Watching a Male Seahorse Birth 2,000 Babies is Horrifying and Awesome at the Same Time

Image: Maelick/Flickr

Childbirth is an enormous responsibility that nearly always falls on females—but a few brave males shoulder the burden too. And as a female who has vaguely contemplated the possibility of having children, I don’t envy them for a second.

Seahorses are one of two groups of animals (along with pipefish) where the male carries babies to term. First, the lady seahorse deposits her eggs in her man’s brood pouch. The eggs are internally fertilized with the male’s sperm, and after a 10 to 25 day gestation period, he churns out a brood (clutch, litter, swarm?) of tiny, fully-formed seahorses. Thousands of them.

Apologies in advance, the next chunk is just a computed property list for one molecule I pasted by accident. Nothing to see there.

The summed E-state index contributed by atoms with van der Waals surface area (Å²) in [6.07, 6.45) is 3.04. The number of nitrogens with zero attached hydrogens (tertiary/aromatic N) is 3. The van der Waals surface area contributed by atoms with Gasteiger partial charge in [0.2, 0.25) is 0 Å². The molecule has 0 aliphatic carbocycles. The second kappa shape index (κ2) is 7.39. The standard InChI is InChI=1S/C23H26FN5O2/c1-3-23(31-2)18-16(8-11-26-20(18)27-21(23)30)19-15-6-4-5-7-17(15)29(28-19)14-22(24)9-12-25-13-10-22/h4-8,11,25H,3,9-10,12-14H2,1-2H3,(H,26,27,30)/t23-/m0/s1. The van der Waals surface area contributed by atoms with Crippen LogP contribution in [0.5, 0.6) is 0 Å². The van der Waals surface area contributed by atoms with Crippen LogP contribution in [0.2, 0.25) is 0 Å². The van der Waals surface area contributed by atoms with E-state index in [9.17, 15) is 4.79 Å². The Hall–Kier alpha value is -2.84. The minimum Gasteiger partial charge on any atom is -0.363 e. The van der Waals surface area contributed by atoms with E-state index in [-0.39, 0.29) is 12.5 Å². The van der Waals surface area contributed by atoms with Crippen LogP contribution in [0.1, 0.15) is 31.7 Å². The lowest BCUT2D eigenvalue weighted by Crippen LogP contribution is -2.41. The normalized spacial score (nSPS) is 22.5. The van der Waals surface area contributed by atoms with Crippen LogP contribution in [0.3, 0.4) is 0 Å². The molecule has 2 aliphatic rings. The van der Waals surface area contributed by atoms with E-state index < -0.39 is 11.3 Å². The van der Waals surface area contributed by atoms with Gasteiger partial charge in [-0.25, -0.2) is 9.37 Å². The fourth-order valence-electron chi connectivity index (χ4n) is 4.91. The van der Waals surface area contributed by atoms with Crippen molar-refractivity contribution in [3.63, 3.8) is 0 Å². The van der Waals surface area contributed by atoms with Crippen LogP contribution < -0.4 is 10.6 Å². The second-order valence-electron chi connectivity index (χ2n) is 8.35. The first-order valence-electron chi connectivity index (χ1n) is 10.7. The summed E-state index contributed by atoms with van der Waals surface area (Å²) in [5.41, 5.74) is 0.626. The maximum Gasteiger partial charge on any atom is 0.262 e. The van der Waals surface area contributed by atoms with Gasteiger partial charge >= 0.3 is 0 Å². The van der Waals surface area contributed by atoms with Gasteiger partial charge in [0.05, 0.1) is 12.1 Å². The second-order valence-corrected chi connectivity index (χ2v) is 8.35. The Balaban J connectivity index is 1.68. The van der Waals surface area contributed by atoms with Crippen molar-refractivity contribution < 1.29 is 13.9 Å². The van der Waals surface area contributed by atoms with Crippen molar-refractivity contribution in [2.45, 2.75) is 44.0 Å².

National Geographic, ever seeking to enlighten the public, has captured the miracle of life on video. It will make you squirm. You will feel unclean and wrong having watched. But perhaps, you’ll find yourself a bit more appreciative toward all the dudes out there pulling their weight to keep the family line going. I certainly am.


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Maddie Stone

Maddie Stone is a freelancer based in Philadelphia.